A number of examples are shown in Fig. 14 . These are taken from the Jodrell Bank timing program [141, 114]. Such ``timing noise'' is most prominent in the youngest of the normal pulsars [112, 49] and virtually absent in the much older millisecond pulsars . Whilst the physical processes of this phenomena are not well understood, it seems likely that this phenomenon may be connected to superfluid processes in the interior of the neutron star and its temperature  or processes in the magnetosphere [44, 43].
The relative dearth of timing noise for the older pulsars is a very important finding. It implies that, presently, the measurement precision depends primarily on the particular hardware constraints of the observing system. Consequently, a large effort in hardware development is presently being made to improve the precision of these observations using, in particular, coherent de-dispersion outlined in § 4.1 . Much of the pioneering work in this area has been made by Joseph Taylor and collaborators at Princeton University . From high quality observations made using the Arecibo radio telescope spanning almost a decade [134, 135, 87], the group has demonstrated that the timing stability of millisecond pulsars over such time-scales is comparable to terrestrial atomic clocks.
This phenomenal stability is demonstrated in Fig. 15 . This figure shows , a parameter closely resembling the Allan variance used by the clock community to estimate the stability of atomic clocks . Atomic clocks are known to have on time-scales of order 5 years. The timing stability of PSR B1937+21 seems to be limited by a power law component which produces a minimum in its after yr. This is most likely a result of a small amount of intrinsic timing noise . No such noise component is presently seen in the Allan variance of PSR B1855+09. This demonstrates that the timing stability for PSR B1855+09 becomes competitive with the atomic clocks after about 3 yr. The absence of timing noise for B1855+09 is probably related to its characteristic age Gyr which is about a factor of 20 larger than B1937+21.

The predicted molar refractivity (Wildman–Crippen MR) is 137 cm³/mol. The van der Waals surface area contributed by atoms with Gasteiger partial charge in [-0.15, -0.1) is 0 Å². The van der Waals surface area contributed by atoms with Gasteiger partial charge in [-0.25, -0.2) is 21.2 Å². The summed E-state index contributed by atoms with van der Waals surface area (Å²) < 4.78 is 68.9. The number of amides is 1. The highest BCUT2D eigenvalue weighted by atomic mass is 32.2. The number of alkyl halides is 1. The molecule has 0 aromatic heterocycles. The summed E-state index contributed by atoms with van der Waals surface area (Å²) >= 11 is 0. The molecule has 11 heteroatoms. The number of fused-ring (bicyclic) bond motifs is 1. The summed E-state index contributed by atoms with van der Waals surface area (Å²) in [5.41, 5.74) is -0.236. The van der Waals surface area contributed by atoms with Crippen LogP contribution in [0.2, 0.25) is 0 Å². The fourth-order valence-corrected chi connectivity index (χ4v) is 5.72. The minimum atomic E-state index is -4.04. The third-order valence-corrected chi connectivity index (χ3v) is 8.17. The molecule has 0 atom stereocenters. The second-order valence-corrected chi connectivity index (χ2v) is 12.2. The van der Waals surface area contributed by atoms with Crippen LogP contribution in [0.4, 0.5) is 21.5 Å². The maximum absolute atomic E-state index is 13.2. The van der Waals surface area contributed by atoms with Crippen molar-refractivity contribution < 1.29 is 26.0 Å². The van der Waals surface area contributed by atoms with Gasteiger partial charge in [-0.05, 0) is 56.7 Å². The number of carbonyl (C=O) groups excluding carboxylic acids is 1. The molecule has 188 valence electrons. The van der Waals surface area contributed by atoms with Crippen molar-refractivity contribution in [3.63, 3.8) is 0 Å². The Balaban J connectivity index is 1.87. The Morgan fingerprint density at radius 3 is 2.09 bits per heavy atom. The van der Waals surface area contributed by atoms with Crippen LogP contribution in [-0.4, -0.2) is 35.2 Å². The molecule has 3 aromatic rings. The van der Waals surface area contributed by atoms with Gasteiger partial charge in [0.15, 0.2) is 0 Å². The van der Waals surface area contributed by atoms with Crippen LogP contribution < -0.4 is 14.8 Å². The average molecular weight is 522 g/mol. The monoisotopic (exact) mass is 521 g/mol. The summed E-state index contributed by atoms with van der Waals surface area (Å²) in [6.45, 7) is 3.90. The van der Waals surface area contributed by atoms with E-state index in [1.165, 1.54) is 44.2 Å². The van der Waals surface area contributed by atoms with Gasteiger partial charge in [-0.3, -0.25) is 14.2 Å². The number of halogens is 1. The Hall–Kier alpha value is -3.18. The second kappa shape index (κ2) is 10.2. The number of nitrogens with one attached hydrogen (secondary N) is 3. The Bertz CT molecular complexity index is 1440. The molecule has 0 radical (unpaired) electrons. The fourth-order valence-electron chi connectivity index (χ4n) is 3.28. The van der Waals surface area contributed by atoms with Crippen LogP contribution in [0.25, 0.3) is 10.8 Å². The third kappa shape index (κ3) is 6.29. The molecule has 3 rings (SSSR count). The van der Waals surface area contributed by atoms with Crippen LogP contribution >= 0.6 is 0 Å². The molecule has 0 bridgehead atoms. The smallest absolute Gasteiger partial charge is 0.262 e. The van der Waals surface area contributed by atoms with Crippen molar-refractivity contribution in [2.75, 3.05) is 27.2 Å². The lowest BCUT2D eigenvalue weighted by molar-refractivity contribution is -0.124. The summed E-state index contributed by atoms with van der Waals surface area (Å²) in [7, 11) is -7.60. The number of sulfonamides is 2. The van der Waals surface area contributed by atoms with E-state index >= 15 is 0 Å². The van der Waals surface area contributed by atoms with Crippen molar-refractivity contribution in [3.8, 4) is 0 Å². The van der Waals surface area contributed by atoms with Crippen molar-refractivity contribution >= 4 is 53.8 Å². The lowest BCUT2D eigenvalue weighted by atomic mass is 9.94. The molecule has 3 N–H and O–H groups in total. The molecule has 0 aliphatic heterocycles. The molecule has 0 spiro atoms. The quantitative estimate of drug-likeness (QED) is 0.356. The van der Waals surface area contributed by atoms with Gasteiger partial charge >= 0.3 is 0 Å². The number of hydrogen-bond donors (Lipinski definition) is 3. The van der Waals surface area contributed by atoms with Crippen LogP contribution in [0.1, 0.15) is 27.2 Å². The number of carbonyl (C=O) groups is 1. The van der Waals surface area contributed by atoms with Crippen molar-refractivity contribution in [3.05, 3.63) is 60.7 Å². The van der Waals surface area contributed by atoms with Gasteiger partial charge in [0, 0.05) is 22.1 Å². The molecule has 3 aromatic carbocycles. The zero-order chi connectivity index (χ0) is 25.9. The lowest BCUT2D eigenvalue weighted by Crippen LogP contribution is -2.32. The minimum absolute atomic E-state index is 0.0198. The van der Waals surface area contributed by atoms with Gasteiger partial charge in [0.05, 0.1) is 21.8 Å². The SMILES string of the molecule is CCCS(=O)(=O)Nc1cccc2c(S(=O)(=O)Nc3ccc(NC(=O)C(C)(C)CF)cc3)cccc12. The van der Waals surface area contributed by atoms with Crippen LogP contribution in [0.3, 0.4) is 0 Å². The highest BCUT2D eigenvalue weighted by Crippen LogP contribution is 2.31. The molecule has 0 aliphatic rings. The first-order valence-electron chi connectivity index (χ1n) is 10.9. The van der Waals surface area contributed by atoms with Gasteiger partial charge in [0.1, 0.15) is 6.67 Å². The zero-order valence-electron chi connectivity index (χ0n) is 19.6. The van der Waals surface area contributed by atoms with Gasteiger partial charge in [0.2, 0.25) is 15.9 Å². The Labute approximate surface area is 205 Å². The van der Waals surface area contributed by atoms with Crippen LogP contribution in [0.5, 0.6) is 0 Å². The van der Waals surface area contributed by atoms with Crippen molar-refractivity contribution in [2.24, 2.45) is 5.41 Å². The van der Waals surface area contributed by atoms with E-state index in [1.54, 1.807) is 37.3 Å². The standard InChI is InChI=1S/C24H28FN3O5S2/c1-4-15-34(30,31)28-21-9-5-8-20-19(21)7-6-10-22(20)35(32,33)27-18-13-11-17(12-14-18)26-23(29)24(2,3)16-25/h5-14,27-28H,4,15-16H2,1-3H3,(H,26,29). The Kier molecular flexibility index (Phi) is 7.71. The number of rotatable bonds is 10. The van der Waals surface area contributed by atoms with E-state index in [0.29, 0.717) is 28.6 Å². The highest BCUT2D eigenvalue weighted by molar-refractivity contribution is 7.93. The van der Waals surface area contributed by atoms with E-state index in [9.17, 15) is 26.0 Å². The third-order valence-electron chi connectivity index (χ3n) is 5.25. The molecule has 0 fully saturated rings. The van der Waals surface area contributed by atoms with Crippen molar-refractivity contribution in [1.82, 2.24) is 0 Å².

Recently, a number of millisecond pulsars have been discovered in the all-sky surveys discussed in § 3.1 . These include PSRs J0437-4715  and J1713+0747  -- two bright millisecond pulsars with small duty cycles which allow very high precision measurements (equation 7). Early indications are that their timing stability will be at least as good as B1855+09 [62, 136].
|Binary and Millisecond Pulsars
D. R. Lorimer (firstname.lastname@example.org)
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